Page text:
Jessica Barron and Kenneth Wiley say a local law requiring that tenants be evicted if household members or guests are convicted of a crime is unconstitutional. (Credit: Institute for Justice)
An Illinois couple has filed a lawsuit in federal court challenging an attempted eviction, but not against their landlord.
In fact, the couple’s landlord has joined them in the suit, which targets the city where they live. The municipality has tried to throw them out because of a crime committed by a friend of their teenage son's.
Jessica Barron and Kenneth Wylie alleged in a complaint filed Wednesday that an ordinance in Granite City, Illinois, that requires tenants be evicted if household members or guests are convicted of a crime is unconstitutional.
“No one should be punished for a crime someone else committed,” Robert McNamara, a senior attorney at the Institute for Justice, which is representing Barron and Wylie, said in a statement. “That simple notion is at the heart of our criminal justice system — that we are all innocent until proven guilty. And yet Granite City is punishing an innocent family for a crime committed by someone they barely knew.”
According to the complaint, Barron and Wylie are registered foster parents who try to make their home a “safe space” for young people in the neighborhood and often provide meals, laundry and the occasional place to stay for teens with unstable home lives. One such person was a homeless 18-year-old named Jason Lynch, who befriended their 16-year-old son, the complaint said.
In May, Lynch was suspected of robbing a local restaurant and was arrested at Barron and Wylie’s house after Barron alerted the police to his presence, according to the complaint. He later pled guilty, the complaint said.
Even though Lynch did not live at the property and the couple did not allow him to return after his arrest and conviction, Granite City moved to have the family evicted, according to the complaint.
The couple’s landlord, William Campbell, has opposed this plan and joined Barron and Wylie in suing the city.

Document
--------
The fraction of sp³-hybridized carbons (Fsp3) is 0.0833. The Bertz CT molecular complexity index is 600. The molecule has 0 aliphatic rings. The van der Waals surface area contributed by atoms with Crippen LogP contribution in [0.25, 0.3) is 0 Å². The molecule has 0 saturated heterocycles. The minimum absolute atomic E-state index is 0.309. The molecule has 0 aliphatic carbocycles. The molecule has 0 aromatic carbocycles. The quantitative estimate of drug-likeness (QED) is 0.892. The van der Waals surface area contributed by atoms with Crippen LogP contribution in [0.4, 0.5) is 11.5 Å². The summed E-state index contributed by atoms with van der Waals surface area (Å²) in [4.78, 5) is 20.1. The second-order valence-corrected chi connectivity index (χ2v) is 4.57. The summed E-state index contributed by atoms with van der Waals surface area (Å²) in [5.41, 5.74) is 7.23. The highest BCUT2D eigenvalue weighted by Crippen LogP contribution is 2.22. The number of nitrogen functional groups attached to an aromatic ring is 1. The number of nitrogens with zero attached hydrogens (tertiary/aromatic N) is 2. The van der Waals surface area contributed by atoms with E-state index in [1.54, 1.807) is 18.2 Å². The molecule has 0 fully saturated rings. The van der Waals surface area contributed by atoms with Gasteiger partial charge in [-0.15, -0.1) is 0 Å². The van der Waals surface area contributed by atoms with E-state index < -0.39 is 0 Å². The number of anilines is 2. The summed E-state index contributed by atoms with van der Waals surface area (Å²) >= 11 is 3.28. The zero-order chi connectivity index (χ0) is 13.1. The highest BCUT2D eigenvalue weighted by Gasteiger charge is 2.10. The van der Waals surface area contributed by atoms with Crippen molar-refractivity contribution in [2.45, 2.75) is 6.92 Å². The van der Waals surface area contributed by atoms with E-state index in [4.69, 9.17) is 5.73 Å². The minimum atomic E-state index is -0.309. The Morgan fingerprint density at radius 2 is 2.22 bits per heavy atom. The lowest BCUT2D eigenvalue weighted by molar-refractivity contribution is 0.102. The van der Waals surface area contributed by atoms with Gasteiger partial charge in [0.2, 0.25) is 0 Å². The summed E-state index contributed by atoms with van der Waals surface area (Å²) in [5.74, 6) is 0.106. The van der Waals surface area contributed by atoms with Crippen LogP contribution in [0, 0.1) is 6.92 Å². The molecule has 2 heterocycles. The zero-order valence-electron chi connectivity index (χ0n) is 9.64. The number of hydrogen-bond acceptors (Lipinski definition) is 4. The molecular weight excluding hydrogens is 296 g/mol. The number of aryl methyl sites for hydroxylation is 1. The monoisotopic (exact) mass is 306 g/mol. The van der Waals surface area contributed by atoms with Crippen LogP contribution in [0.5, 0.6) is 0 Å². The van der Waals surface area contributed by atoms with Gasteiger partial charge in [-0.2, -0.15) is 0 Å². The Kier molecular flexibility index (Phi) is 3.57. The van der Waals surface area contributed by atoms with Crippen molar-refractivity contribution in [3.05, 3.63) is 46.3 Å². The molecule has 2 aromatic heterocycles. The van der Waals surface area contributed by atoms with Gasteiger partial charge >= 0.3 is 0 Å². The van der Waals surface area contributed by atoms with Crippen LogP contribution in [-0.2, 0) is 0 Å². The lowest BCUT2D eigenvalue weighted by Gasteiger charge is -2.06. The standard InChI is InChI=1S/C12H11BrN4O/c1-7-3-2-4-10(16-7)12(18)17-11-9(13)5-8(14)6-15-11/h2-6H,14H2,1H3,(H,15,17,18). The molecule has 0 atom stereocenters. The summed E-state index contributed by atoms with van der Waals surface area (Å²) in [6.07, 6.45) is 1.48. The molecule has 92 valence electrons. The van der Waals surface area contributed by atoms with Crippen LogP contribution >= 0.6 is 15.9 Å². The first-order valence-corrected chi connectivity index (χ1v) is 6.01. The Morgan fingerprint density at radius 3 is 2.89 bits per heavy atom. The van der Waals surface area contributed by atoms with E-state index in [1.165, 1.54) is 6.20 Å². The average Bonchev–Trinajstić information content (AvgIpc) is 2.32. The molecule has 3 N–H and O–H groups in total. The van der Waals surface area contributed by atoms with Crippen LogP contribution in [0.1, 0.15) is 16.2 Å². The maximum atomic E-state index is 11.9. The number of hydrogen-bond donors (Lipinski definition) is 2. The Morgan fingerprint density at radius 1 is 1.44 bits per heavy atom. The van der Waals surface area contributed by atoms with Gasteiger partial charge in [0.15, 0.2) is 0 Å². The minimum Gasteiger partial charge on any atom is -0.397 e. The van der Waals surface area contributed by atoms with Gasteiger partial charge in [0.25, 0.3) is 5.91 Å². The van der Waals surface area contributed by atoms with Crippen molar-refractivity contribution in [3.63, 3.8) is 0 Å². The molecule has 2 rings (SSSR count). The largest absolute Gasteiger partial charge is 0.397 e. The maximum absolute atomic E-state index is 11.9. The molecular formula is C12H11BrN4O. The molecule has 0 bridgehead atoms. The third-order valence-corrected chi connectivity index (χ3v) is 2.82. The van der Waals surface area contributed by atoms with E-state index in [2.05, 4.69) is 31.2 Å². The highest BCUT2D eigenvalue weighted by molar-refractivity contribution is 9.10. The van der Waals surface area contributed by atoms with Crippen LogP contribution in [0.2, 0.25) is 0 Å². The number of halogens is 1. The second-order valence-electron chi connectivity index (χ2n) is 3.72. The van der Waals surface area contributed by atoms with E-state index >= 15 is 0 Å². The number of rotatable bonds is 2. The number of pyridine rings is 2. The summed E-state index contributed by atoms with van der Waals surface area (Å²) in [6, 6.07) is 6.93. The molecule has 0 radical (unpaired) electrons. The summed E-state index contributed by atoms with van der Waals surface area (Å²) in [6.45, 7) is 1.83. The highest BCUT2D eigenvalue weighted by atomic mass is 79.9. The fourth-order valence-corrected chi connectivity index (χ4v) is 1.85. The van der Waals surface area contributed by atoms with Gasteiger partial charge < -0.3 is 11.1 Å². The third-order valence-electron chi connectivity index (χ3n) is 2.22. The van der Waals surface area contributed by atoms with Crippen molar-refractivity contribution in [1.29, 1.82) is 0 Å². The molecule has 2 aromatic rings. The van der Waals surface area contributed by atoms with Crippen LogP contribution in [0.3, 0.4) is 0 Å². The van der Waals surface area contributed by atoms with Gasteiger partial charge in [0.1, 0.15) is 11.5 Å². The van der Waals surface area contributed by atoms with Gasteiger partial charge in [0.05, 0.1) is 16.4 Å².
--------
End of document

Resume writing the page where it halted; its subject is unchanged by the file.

Campbell operates more than a dozen rental properties in Granite City, according to the complaint. Because he hopes to retire soon, many are leased on a rent-to-own basis, including the house where Barron and Wylie live, the complaint said.
The complaint said Campbell considers the couple good tenants and wants them to stay in the house and eventually obtain ownership of it. But the city has pressured Campbell to evict them and threatened to revoke his rental license, and one uniformed police officer even threatened to arrest him, according to the complaint.
Sam Gedge, another attorney with the Institute for Justice, said that the institute had been aware for a while that Granite City was making “aggressive” use of the law, referred to as a “crime-free” ordinance. According to the complaint, over 300 eviction demands have been issued by the city, which has just under 30,000 people, since 2014.
“This really is a hammer that is used to wreak havoc on innocent people,” Gedge told Law360.
The problem is not unique, he added. While many municipalities have voluntary “crime-free” programs that allow landlords to opt in, some places, like Granite City, impose those requirements on all tenants and landlords.
According to the ACLU of Illinois, these practices have had a particular impact on survivors of domestic violence, who are often required to move because of violent crimes committed against them. The state recently passed a law to protect domestic violence victims in such circumstances, according to the ACLU.
The ACLU has also objected to similar ordinances in other states, including Minnesota, and challenged Savannah, Georgia’s use of a “crime-free” ordinance in a way that the group claimed was racially discriminatory and violated the Fair Housing Act.
Granite City Mayor Ed Hagnauer told Law360 that the city had yet to be served with the complaint and so he could not speak to the specifics of the case. But he said that overall, Granite City was happy with the ordinance, which has been in place for over five years.
Hagnauer said the ordinance has helped the city improve safety and “clean up” certain neighborhoods.
“We’re very happy with the results of the crime-free ordinance and most of our landlords are happy, too,” he said.
He added that people facing eviction under the ordinance can challenge it before a city administrative board and appeal the board’s decision to the mayor, a process that, to his knowledge, Barron and Wylie had not used.
Barron and Wylie alleged in their complaint that the city’s policy violates their constitutional rights to due process, equal protection and freedom of association, as well as other rights. The suit asks the court to order the city to stop enforcing the law.
Gedge said that although there have been other legal challenges to the policy, the Institute for Justice chose to focus on constitutional concerns because those questions haven’t been explored in past cases.
“We think that we’re on solid ground,” he said. “It’s a fundamental principle of our judicial system that the government can’t punish you for somebody else’s crime.”
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